Uber IPO is a moral stain on Sil­i­con Val­ley

The Charlotte Observer (Sunday) - - Opinion - BY FARHAD MANJOO

In 2010, I re­ceived an email from an ec­static em­ployee at a startup called UberCab. “What our tiny com­pany is do­ing for San Fran­cisco right now is huge,” he told me. The em­ployee’s joy was con­ta­gious. Back then, as a naive, baby tech pun­dit, I was prone to spin­ning out elab­o­rate vi­sions of tech-abet­ted progress, and the more I learned about UberCab’s bold idea, the more deeply I swooned.

Car own­er­ship is a fi­nan­cial and en­vi­ron­men­tal blight. Cars are one of the most ex­pen­sive prod­ucts we buy, but they barely get any use (most cars spend most of the day parked). UberCab – which short­ened its name to Uber – was us­ing tech­nol­ogy to push a rad­i­cal new ur­ban vi­sion, and it quickly be­came a poster child for Sil­i­con Val­ley’s mes­sianic vi­sion. Al­low­ing strangers to share their cars sounded crazy, but if it took off, Uber might re­duce the need for car own­er­ship and in­crease the uti­liza­tion of each car. It could make trans­porta­tion cheaper and far more en­vi­ron­men­tally friendly, and it might create sus­tain­able jobs for many driv­ers.

Dumbly, I once bought into this vi­sion. Here was a com­pany that could cred­i­bly claim to be chang­ing the world.

Boy, was I a dope. Nearly a decade later, as Uber begins pitch­ing its busi­ness to Wall Street in ad­vance of an ini­tial pub­lic of­fer­ing that could value the com­pany at $100 bil­lion, I’m sick­ened and sad­dened by my naiveté.

In the years since, Uber skirted laws and cut cor­ners to tram­ple over reg­u­la­tors and com­peti­tors. It ac­cel­er­ated the startup in­dus­try’s misog­y­nis­tic and reck­less hus­tle cul­ture. And it pushed a fright­en­ing new pic­ture of la­bor – one in which ev­ery­one is a con­trac­tor, toil­ing with­out pro­tec­tion.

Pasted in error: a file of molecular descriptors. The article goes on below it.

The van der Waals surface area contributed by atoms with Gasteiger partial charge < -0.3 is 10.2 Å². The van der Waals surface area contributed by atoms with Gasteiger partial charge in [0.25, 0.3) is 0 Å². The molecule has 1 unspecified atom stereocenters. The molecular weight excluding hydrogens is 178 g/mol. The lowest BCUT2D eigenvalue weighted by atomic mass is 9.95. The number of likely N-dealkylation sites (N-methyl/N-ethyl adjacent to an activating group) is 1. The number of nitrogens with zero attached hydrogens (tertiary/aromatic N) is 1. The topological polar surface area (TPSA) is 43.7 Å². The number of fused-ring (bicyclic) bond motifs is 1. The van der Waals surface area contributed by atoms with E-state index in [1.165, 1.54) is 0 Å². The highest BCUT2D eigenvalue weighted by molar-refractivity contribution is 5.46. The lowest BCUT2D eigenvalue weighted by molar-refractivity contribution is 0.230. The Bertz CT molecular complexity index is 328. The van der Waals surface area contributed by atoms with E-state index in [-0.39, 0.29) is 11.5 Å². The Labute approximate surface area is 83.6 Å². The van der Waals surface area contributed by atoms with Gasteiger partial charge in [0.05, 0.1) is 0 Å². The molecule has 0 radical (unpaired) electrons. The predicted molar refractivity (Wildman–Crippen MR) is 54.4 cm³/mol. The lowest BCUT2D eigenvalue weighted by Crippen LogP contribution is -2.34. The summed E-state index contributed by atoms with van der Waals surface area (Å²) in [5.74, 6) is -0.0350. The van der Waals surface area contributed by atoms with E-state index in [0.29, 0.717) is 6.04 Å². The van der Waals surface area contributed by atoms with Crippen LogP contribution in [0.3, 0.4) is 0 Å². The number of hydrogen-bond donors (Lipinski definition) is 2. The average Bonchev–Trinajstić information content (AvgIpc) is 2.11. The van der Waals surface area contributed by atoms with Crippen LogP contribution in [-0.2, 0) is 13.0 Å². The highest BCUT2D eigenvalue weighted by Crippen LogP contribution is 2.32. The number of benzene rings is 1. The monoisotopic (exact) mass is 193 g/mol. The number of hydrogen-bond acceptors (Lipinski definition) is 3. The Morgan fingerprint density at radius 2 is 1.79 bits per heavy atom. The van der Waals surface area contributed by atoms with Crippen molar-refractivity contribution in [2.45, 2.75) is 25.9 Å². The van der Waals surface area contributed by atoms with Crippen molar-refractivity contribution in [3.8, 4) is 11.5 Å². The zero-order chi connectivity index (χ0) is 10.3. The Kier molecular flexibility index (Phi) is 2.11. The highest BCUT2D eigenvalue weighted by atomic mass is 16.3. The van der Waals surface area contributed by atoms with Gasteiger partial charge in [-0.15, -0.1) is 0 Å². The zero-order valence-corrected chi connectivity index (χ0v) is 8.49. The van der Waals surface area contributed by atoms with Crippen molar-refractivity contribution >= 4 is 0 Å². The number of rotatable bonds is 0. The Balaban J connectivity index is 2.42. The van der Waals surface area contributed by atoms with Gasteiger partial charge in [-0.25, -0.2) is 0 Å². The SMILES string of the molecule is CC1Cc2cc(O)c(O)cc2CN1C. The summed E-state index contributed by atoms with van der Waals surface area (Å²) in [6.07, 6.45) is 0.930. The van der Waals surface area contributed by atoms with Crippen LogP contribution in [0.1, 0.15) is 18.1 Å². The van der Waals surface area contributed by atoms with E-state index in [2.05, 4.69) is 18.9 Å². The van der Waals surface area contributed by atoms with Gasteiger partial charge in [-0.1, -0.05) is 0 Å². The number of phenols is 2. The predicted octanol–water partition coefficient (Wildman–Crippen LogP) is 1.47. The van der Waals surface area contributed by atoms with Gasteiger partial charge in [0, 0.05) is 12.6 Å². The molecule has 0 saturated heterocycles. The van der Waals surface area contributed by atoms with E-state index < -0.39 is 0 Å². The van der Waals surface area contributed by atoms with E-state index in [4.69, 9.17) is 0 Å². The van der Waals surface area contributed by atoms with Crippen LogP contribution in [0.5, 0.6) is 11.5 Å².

Uber – and to a lesser ex­tent, its com­peti­tor Lyft – has in­deed turned out to be a poster child for Sil­i­con Val­ley’s mes­sianic vi­sion, but not in a way that should make any­one in this in­dus­try proud. Uber’s is likely to be the big­gest tech IPO since Face­book’s. It will turn a hand­ful of peo­ple into mil­lion­aires and bil­lion­aires. But the gains for ev­ery­one else – for driv­ers, for the en­vi­ron­ment, for the world – re­main in doubt.

To­day’s Uber is more re­spon­si­ble than yes­ter­day’s: Travis Kalan­ick was ousted as chief ex­ec­u­tive in 2017, and Dara Khos­row­shahi, its new chief, has led a thor­ough re­ha­bil­i­ta­tion. Tech giants – in­clud­ing Ap­ple, Google and Jeff Be­zos, who all ac­quired sig­nif­i­cant stakes in Uber – will make a killing. Saudi Ara­bian petromonar­chs will too.

Not Uber’s driv­ers. Re­cent stud­ies show that Uber driv­ers make poverty wages – about $10 an hour af­ter their ve­hi­cle ex­penses are de­ducted from their pay. Driv­ers’ for­tunes might only worsen af­ter the com­pany goes pub­lic. Uber lost nearly $2 bil­lion in 2018, and the best long-term hope for Uber’s busi­ness is that driv­ers dis­ap­pear al­to­gether, re­placed by cars that drive them­selves.

The en­vi­ron­men­tal gains have also yet to ma­te­ri­al­ize. Though rideshar­ing has prompted some peo­ple to go car­free, ve­hi­cle own­er­ship has gone up in ci­ties where Uber and Lyft are pop­u­lar. Car ser­vices might also be prompt­ing wealth­ier peo­ple to ditch pub­lic tran­sit, thus re­duc­ing po­lit­i­cal sup­port for it.

Soon a few new bil­lion­aires will roam the earth. All will be for­got­ten and for­given – and Sil­i­con Val­ley will move on to the next big idea to be squan­dered.

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